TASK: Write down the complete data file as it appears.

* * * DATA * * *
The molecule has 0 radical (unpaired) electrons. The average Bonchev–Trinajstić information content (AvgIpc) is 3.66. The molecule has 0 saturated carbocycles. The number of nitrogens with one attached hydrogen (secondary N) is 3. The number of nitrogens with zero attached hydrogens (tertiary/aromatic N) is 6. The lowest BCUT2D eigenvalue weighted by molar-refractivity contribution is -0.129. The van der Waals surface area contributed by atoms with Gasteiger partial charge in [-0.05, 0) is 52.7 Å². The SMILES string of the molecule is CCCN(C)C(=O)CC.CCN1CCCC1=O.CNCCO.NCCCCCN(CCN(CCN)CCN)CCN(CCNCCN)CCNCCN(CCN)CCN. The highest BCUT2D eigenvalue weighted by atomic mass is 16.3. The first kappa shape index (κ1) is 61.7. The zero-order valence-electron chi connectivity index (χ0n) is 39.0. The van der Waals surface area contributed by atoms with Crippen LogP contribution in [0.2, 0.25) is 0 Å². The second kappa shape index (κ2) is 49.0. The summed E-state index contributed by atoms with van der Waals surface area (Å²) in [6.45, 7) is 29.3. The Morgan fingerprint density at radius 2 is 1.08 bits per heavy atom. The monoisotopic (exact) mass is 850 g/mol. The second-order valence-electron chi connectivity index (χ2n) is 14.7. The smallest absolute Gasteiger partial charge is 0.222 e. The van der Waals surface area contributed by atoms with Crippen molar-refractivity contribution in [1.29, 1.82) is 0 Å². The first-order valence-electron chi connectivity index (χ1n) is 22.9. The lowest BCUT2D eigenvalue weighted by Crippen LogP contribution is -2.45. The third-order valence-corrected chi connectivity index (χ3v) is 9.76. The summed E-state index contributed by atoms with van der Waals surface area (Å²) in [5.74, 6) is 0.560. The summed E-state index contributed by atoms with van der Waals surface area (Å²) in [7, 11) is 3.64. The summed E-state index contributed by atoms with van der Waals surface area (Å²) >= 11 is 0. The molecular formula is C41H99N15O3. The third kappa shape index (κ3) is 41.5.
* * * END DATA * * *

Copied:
The molecule has 0 radical (unpaired) electrons. The average Bonchev–Trinajstić information content (AvgIpc) is 3.66. The molecule has 0 saturated carbocycles. The number of nitrogens with one attached hydrogen (secondary N) is 3. The number of nitrogens with zero attached hydrogens (tertiary/aromatic N) is 6. The lowest BCUT2D eigenvalue weighted by molar-refractivity contribution is -0.129. The van der Waals surface area contributed by atoms with Gasteiger partial charge in [-0.05, 0) is 52.7 Å². The SMILES string of the molecule is CCCN(C)C(=O)CC.CCN1CCCC1=O.CNCCO.NCCCCCN(CCN(CCN)CCN)CCN(CCNCCN)CCNCCN(CCN)CCN. The highest BCUT2D eigenvalue weighted by atomic mass is 16.3. The first kappa shape index (κ1) is 61.7. The zero-order valence-electron chi connectivity index (χ0n) is 39.0. The van der Waals surface area contributed by atoms with Crippen LogP contribution in [0.2, 0.25) is 0 Å². The second kappa shape index (κ2) is 49.0. The summed E-state index contributed by atoms with van der Waals surface area (Å²) in [6.45, 7) is 29.3. The Morgan fingerprint density at radius 2 is 1.08 bits per heavy atom. The monoisotopic (exact) mass is 850 g/mol. The second-order valence-electron chi connectivity index (χ2n) is 14.7. The smallest absolute Gasteiger partial charge is 0.222 e. The van der Waals surface area contributed by atoms with Crippen molar-refractivity contribution in [1.29, 1.82) is 0 Å². The first-order valence-electron chi connectivity index (χ1n) is 22.9. The lowest BCUT2D eigenvalue weighted by Crippen LogP contribution is -2.45. The third-order valence-corrected chi connectivity index (χ3v) is 9.76. The summed E-state index contributed by atoms with van der Waals surface area (Å²) in [5.74, 6) is 0.560. The summed E-state index contributed by atoms with van der Waals surface area (Å²) in [7, 11) is 3.64. The summed E-state index contributed by atoms with van der Waals surface area (Å²) >= 11 is 0. The molecular formula is C41H99N15O3. The third kappa shape index (κ3) is 41.5.